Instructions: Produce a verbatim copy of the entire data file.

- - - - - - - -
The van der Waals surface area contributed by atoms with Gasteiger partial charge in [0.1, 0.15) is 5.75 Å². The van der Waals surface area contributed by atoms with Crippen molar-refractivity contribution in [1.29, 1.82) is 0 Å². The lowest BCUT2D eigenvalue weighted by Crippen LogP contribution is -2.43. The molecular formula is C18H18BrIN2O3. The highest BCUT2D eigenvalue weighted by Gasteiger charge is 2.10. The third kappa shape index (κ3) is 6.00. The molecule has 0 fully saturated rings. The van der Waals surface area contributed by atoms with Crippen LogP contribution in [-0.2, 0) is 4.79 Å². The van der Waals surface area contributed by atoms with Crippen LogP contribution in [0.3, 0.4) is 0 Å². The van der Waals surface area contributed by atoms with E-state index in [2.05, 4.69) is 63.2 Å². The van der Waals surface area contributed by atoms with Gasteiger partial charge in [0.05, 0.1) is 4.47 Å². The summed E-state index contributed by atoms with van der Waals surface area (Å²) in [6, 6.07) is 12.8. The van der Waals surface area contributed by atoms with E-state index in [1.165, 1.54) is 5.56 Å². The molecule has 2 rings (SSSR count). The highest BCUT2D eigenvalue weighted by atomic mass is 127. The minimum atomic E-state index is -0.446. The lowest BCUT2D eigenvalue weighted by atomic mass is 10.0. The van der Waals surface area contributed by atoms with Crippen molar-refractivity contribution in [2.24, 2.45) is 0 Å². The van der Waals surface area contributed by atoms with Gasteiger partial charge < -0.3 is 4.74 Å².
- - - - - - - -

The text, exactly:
The van der Waals surface area contributed by atoms with Gasteiger partial charge in [0.1, 0.15) is 5.75 Å². The van der Waals surface area contributed by atoms with Crippen molar-refractivity contribution in [1.29, 1.82) is 0 Å². The lowest BCUT2D eigenvalue weighted by Crippen LogP contribution is -2.43. The molecular formula is C18H18BrIN2O3. The highest BCUT2D eigenvalue weighted by Gasteiger charge is 2.10. The third kappa shape index (κ3) is 6.00. The molecule has 0 fully saturated rings. The van der Waals surface area contributed by atoms with Crippen LogP contribution in [-0.2, 0) is 4.79 Å². The van der Waals surface area contributed by atoms with Crippen LogP contribution in [0.3, 0.4) is 0 Å². The van der Waals surface area contributed by atoms with E-state index in [2.05, 4.69) is 63.2 Å². The van der Waals surface area contributed by atoms with Gasteiger partial charge in [0.05, 0.1) is 4.47 Å². The summed E-state index contributed by atoms with van der Waals surface area (Å²) in [6, 6.07) is 12.8. The van der Waals surface area contributed by atoms with E-state index in [1.165, 1.54) is 5.56 Å². The molecule has 2 rings (SSSR count). The highest BCUT2D eigenvalue weighted by atomic mass is 127. The minimum atomic E-state index is -0.446. The lowest BCUT2D eigenvalue weighted by atomic mass is 10.0. The van der Waals surface area contributed by atoms with Crippen molar-refractivity contribution in [2.24, 2.45) is 0 Å². The van der Waals surface area contributed by atoms with Gasteiger partial charge < -0.3 is 4.74 Å².